That was a question that neither of the college graduates in the room could answer.  So what’s next for poor Melanie?  “Her aunts and uncles are fighting with each other over who gets to take her in,” Cy answered with a smile.  “They all adore the girl and can’t wait to welcome her into their homes.”

high-schoolSo maybe this story does have a happy ending?  “I believe it will for Mel, but her Mother is going to have a very unpleasant visit from the Department of Health and Human Services in the morning.  I believe her teacher assessment are in, and she is not going to be living happily ever after.”

When Mel came back into the room, she apologized for her outburst and language.  She then explained how there was no way the marijuana was hers, and her theory was that her Mother planted it so she would have an excuse to keep her star student from moving on to high school.

“I guess I can see why Mom wouldn’t want me to go off to high school, but what I don’t understand is why she had to expel me and turn me into a homeless person.”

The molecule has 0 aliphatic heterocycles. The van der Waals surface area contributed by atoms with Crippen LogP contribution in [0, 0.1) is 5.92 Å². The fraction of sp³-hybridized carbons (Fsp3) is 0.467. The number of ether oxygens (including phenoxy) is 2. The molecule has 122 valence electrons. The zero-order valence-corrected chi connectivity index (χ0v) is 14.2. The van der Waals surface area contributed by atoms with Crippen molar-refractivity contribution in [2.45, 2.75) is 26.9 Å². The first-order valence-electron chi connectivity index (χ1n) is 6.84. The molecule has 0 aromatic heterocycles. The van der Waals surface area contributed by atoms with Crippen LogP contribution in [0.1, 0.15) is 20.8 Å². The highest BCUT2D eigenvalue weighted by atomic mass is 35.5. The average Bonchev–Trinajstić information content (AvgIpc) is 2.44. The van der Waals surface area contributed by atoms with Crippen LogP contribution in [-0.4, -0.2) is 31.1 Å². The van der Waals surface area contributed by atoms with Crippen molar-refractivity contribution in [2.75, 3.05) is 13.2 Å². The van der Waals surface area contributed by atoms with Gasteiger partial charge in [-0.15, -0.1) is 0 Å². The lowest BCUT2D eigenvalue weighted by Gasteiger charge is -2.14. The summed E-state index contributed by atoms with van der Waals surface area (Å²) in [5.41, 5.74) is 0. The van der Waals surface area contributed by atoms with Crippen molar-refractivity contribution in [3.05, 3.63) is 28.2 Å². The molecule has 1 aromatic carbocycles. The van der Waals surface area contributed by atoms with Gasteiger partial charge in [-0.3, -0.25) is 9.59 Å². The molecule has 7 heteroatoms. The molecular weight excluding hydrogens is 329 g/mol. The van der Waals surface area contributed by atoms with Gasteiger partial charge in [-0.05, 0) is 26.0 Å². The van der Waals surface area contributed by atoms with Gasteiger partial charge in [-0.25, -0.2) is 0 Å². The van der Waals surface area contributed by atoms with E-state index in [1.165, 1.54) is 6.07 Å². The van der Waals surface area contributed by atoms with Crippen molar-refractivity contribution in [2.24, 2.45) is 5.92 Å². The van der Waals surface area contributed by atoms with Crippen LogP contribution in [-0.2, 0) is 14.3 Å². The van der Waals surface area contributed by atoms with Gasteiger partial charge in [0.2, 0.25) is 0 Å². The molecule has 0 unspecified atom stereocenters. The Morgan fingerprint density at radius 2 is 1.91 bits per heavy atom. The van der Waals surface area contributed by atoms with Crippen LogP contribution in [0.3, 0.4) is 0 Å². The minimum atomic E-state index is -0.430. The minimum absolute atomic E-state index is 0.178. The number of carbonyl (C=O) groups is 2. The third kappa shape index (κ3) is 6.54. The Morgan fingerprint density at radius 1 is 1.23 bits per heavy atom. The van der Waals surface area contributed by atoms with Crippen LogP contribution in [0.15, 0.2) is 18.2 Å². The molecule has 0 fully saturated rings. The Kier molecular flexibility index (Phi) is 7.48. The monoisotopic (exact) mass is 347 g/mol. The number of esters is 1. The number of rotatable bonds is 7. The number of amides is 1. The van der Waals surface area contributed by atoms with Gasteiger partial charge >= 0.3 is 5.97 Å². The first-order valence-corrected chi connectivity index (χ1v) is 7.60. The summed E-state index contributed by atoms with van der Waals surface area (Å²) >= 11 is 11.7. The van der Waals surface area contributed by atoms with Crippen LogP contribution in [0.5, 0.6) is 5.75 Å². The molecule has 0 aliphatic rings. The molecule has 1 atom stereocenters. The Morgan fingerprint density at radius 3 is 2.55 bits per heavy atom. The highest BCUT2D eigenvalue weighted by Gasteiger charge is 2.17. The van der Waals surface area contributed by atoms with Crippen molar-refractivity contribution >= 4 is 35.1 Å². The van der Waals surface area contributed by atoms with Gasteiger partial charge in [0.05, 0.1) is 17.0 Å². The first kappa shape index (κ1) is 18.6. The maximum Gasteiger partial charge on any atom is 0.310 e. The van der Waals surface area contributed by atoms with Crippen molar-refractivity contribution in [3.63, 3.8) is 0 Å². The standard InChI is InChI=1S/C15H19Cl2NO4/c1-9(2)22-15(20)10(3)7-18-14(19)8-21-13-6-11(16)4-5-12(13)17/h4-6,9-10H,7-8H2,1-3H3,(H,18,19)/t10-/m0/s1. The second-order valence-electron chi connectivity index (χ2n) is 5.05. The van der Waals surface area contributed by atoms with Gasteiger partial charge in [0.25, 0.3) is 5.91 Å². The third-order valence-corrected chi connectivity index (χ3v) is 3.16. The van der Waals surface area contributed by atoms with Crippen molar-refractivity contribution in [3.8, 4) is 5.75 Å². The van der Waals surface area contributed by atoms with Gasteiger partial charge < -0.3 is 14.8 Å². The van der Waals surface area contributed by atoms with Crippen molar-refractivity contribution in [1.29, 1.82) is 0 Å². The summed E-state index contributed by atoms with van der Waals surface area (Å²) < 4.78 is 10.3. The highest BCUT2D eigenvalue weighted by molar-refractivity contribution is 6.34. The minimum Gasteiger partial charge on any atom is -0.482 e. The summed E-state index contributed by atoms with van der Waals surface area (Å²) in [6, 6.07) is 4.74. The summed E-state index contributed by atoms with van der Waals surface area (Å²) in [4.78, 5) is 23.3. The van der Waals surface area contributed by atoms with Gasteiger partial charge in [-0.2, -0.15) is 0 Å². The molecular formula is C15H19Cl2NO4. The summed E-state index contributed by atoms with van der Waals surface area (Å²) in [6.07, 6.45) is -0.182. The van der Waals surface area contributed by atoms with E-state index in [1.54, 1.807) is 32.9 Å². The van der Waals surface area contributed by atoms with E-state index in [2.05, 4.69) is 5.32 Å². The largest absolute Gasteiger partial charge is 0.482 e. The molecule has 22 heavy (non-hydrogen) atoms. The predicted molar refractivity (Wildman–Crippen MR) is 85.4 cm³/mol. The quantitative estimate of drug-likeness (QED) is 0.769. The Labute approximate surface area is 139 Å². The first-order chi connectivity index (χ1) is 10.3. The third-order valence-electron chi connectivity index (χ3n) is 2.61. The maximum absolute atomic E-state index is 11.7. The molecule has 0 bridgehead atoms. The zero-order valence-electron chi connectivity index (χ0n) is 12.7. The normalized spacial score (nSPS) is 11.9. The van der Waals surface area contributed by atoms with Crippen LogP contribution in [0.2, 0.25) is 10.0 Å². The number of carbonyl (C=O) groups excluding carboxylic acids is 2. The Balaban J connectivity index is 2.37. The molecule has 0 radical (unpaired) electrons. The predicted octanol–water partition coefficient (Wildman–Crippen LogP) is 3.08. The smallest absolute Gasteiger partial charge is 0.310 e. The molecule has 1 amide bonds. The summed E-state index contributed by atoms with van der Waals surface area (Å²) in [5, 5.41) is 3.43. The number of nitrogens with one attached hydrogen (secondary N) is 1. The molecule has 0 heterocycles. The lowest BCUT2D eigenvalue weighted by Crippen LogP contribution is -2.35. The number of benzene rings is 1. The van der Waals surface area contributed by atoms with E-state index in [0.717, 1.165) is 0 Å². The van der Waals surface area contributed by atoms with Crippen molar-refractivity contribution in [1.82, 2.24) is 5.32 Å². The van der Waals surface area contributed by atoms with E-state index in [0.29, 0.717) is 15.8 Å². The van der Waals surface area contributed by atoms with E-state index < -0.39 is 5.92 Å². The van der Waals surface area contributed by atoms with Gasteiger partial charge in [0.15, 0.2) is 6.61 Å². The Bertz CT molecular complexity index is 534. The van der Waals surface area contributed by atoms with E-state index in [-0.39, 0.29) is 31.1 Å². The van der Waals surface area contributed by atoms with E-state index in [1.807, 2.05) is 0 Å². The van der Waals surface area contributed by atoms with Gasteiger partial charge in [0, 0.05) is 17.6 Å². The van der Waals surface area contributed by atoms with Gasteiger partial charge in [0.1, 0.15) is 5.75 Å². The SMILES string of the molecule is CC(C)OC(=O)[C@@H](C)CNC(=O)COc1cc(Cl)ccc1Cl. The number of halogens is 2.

Cy’s explanation was pretty powerful.  “Your Mother was home schooled by your Grandmother, who dropped out of school in the fourth grade.  She isn’t very bright, and probably shouldn’t be teaching someone as intelligent as you.”

partySo what do you think, Modern Philosophers?  Are you for or against home schooling?  What do you think should happen when a home school student is expelled?  Have you ever wondered what home school dances are like?  I picture a boom box playing “Dancing With Myself” over and over and over…


About Austin

Native New Yorker who's fled to the quiet life in Maine. I write movies, root for the Yankees, and shovel lots of snow.
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32 Responses to Home Schooled Student Now Homeless After Being Expelled

  1. grannyK says:

    Home schooling might be a great option for some and a terrible option for others. Too many variables to just be for or against, I think. My daughter was home taught after her 6th grade teacher called me in to tell me she was failing in everything. She couldn’t read at all and had trouble understanding what was going on. Wasn’t really the school’s fault, she has short term memory problems and was just overwhelmed (it was on recommend of the school psychologist and counselor ). They had been trying for years to help. She learned quickly in the calmer environment and I had to learn how to teach her. Unless you join home school groups, though, it can be a lonely life and you do miss out on a lot. So, I am for it, but don’t recommend it unless it’s very necessary and you have TONS of time to devote to it.